In a Washington Post report this week, the Obama Administration was said to have decided to adopt a proposal to continue a major government presence in financing mortgages. The Treasury subsequently denied this report in a statement posted by Deputy Secretary Neal S. Wolin:
“The Obama Administration believes that the private sector – subject to strong oversight and consumer protection – should be the dominant provider of mortgage credit. That’s why, in each of the three options we outlined in our report to Congress, the government’s footprint in the housing finance market will shrink substantially. That’s why, in each of the options, any government support for housing finance will be targeted and limited. This will help ensure that taxpayers are protected and the private sector bears the burden for losses.”
Would that any of this were really true. Let’s go through this statement and pick out some of the more notable canards and omissions of fact. First and foremost is the idea that the private sector is willing to take a leading role in housing finance in the U.S.
Since the 1930s, the U.S. has used a full-faith-and-credit guarantee for housing finance to turn disparate home mortgage notes into commodities attractive to investors. The private mortgage market prior to the Great Depression and the New Deal is not comparable to the government-sponsored market for agency securities today, investment paper that is a close surrogate for Treasury debt itself.
The largest portion of the market for residential mortgage backed securities or RMBS has been government sponsored for 80 years. By extending guarantees to private mortgage paper, banks were able to package the notes from each home mortgage and sell securities to investors backed by these notes. This virtuous cycle provided liquidity for the banks, which recovered their principal and then were able to make additional home loans. That cycle is now broken.
The role of the private sector in the RMBS market has been limited at best with private investors buying significant quantities of non-guaranteed paper only during times of market exuberance in the past decade. Today banks are avoiding “first loss” risk on U.S. real estate and instead write almost all of their loan production to be guaranteed by one of the three housing agencies — the FHA, Fannie Mae or Freddie Mac. Almost all of this flow of “new” loan business is refinancing for better borrowers.
This brings us to the second fallacy in the debate over the future of the government role in housing, namely that the current policy is meant to protect the taxpayer and the public generally. You may have noticed that the Obama Administration has started to talk about creating opportunities to turn foreclosed properties into rental housing, a common-sense initiative that is born of necessity. Hold that thought.
Empty homes represent tens of billions in future losses to the Treasury. When the house is sold, the government takes the loss. Thus the last thing either the Treasury or the White House wants to see is any effort to move the restructuring of the housing sector or the largest banks before the 2012 election. Delay means higher cost to the taxpayer.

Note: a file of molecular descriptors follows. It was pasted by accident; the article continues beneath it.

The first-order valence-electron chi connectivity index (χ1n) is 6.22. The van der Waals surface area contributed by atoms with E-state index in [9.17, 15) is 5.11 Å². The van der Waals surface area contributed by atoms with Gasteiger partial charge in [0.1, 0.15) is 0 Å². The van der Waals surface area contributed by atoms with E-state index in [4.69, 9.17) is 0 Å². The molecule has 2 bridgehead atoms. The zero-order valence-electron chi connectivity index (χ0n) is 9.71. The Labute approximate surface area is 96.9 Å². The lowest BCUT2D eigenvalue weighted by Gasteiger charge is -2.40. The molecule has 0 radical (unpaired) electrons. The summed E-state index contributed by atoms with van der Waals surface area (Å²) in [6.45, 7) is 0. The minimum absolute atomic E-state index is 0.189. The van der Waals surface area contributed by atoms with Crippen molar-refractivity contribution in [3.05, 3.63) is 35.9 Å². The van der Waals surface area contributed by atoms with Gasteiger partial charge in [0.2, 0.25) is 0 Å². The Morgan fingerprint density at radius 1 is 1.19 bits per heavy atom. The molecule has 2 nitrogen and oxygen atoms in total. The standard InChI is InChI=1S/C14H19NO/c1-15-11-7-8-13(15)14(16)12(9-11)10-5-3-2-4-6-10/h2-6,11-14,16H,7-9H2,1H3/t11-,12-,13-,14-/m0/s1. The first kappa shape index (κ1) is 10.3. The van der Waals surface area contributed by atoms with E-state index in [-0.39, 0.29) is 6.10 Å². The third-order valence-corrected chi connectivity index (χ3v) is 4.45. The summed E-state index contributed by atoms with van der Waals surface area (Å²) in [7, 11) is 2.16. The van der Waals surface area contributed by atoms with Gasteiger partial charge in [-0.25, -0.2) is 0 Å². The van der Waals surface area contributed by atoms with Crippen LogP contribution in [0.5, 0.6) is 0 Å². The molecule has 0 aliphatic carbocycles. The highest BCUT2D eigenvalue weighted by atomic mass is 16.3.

We talked about the need to restructure Bank of America as a precursor to clearing the U.S. housing market in an earlier post on Reuters.com, “Uncertainty and indecision threaten Bank America and global markets.” But given the recent debate over the debt ceiling, President Obama does not want to tell Congress that he needs at least a $1 trillion in borrowing authority to fix the GSEs and the largest banks. Politics is the chief obstacle to fixing the housing mess.
Attorney Fred Feldkamp reminds us that “we knew virtually all the Texas S&Ls and banks were broke by 1984, but we could not get Congress to permit enough coverage in the federal debt limits and restructuring costs to close the vast bulk of them until FIRREA was passed in August of 1989,” he recalls. “Even then, Congress tried to renege on the 1988 deals that kept the S&L problem from becoming twice as large. It wasn’t until 1996-2004 that the people who were promised the 1988 deals received what they bargained for.”
One of the reasons that I have pushed for an FDIC resolution of some of the huge housing exposures facing the largest banks is that the cost can be kept off the federal budget. FDIC is an industry funded mutual insurance scheme with powerful receivership and debt issuing authority, especially with the Dodd-Frank legislation. The U.S. banking industry, not the taxpayer, has always paid to clean up the mess in previous crises via the FDIC. The present housing crisis demands a similar response.
If the banking industry were to use the FDIC to restructure BAC and other large lenders, then immediately spin the smaller, better capitalized banks back into private hands, this would not only help Washington to focus scarce public resources on the losses inside the major housing agencies but would also greatly rehabilitate the industry’s public image.
Americans need to see some good examples of civic action, instances of private people and companies moving with purpose to solve our national problems. A private sector approach to the housing problem, using the industry funded vehicle at the FDIC to restructure some of the largest banks and breath life into moribund housing assets, could be a powerful tool to that end. But do we have the courage and the vision to make it happen?